I recently finished reading John Green’s The Fault in our Stars, which I picked up because a solid third of my college freshmen students named it as their favorite book. In July, I will be on a panel at the Golden Crown Literary Society’s conference about so-called “Young Adult” literature, and so I figured I’d better read a book so popular with the genre’s target market. The Fault in our Stars is viscerally beautiful and tackles many themes, but the central quest of the narrator is to find out what happens to the characters in her favorite novel after its abrupt ending. And she believes there is only one way to do this: by seeking out the author.
While listening to an audio book about Egyptian history a few months ago, I learned that for 700,000 years, humanity had only one kind of tool: variants on a saw made of stone. But I don’t think that’s true. If those prehistoric people had language—even a very rudimentary one—then they had two tools, because they were able to tell stories to one another. Stories allow us to construct meaning out of a life that can seem, at times, utterly senseless. They are the building blocks of myth and religion, creating frameworks that help us understand everything from natural phenomena to human motivation. The story is the essential human tool. Without stories, we would have no laws, no history, no science. Like genes, stories pass from person to person, evolving through time. And also like genes, stories do not have intrinsic meaning, but rather find their meaning in expression.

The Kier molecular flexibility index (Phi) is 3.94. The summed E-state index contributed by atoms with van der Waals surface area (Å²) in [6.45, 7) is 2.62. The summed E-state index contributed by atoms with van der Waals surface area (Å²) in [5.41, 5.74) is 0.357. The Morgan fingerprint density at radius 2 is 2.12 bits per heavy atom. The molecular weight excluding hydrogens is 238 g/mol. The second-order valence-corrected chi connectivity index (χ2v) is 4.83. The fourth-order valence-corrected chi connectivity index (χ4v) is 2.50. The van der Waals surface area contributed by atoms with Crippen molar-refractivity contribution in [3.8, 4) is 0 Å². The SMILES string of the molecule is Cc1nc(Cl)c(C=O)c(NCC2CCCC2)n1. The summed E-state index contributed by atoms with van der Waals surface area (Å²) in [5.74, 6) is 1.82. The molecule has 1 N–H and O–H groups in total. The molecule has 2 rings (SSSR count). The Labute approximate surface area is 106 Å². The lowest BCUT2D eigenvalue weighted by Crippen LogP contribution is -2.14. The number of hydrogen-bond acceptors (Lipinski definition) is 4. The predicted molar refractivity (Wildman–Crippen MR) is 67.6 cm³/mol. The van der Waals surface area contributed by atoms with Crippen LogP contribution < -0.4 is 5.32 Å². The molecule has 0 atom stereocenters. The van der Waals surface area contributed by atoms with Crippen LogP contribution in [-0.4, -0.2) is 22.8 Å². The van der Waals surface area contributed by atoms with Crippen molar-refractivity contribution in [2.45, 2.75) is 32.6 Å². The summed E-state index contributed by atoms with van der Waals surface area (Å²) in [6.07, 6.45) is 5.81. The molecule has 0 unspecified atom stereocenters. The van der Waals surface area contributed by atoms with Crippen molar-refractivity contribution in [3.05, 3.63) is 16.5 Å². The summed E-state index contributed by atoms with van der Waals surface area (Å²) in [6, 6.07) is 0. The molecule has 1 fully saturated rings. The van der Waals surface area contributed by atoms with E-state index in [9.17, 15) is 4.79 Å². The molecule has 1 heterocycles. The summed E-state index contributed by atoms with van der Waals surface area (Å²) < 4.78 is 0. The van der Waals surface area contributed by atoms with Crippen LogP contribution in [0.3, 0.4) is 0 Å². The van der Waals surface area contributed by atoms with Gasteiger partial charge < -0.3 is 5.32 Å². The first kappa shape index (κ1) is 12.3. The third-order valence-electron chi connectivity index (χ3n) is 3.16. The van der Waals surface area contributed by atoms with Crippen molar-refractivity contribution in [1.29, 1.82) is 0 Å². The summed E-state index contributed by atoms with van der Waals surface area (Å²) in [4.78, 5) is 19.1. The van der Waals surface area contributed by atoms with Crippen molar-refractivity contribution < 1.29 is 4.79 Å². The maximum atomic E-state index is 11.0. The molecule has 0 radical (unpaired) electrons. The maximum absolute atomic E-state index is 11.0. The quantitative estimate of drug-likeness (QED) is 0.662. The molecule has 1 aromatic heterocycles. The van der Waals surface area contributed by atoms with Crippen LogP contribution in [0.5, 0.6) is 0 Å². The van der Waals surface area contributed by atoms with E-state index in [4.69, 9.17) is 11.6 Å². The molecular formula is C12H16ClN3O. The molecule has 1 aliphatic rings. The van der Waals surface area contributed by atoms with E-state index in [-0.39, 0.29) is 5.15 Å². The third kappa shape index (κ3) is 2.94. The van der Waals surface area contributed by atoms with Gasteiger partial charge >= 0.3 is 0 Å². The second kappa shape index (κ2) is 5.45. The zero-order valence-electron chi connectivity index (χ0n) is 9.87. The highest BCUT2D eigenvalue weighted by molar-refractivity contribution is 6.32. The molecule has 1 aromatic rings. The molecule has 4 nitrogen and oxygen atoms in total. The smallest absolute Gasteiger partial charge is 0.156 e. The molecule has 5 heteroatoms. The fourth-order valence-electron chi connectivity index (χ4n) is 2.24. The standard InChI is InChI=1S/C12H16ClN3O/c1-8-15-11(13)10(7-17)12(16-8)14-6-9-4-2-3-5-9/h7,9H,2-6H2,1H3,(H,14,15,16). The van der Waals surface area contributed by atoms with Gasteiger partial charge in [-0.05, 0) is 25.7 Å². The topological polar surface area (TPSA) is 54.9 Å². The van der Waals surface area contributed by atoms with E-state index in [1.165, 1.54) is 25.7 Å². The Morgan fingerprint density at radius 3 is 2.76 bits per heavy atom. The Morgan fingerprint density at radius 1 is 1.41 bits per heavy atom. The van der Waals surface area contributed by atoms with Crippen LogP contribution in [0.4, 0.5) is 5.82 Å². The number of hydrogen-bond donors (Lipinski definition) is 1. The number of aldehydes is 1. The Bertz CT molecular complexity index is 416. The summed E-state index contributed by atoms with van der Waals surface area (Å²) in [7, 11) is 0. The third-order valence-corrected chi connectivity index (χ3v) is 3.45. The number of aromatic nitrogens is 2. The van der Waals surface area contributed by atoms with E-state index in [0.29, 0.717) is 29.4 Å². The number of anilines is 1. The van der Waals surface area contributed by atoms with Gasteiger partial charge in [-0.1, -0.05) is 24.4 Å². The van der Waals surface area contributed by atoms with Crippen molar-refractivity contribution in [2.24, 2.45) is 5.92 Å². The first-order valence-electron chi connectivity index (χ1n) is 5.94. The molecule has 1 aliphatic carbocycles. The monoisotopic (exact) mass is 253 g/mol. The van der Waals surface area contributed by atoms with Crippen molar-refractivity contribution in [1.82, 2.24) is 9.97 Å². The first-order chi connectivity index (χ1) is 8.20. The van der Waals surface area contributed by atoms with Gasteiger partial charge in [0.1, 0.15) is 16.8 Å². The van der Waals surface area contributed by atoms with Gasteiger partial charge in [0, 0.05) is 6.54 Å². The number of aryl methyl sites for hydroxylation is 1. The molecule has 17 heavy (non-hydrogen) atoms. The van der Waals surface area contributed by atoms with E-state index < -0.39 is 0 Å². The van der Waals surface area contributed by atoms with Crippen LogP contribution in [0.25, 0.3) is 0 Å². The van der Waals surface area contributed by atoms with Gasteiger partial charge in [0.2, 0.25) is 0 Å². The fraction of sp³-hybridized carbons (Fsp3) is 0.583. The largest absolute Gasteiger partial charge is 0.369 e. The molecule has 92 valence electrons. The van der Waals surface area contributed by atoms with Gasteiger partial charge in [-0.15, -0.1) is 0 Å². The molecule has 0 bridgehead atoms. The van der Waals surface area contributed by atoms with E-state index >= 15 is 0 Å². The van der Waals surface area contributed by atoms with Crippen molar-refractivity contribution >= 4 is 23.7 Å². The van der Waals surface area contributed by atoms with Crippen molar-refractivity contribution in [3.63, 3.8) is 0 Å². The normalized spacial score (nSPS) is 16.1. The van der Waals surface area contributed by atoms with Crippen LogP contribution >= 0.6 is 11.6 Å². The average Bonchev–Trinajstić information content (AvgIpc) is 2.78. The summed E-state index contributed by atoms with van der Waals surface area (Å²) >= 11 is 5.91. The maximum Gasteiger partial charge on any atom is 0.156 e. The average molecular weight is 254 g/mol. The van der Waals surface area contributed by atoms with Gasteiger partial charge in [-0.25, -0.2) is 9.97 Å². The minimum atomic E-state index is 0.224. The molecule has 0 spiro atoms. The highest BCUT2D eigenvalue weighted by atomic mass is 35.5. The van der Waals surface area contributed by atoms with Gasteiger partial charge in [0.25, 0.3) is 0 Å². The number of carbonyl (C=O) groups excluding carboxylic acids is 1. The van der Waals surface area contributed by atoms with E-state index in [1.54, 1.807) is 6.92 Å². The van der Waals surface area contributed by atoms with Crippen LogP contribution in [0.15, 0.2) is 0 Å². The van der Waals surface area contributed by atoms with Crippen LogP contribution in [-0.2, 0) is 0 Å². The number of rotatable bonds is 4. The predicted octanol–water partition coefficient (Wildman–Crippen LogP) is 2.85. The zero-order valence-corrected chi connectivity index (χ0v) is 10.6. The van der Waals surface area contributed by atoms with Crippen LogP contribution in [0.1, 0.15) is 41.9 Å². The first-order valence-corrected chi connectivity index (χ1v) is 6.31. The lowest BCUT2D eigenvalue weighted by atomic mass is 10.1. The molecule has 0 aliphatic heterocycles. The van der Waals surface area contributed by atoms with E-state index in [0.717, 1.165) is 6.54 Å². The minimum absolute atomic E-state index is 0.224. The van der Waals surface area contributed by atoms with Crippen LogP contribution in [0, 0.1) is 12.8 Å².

Neither the bards of old nor the authors of today can determine the meaning of the stories they tell. That power belongs to their audience.
As our stories have evolved, we humans have done what we do to everything we touch: we have labeled them. A story, we learn, fits into a box: it is told in poetry or prose; it is an epic or a tragedy or a mystery or a romance or a thriller or erotica or YA or NA or… While these labels have a certain utility, they are also constricting—as constricting as the ones we apply to ourselves. We pin down our stories like dead butterflies, and then we ask them to fly. But the miracle is that even as we sort and categorize them, stories help us transcend our labels. They prompt us to peek over the edge of our boxes—to reach out and make connections. They create empathy.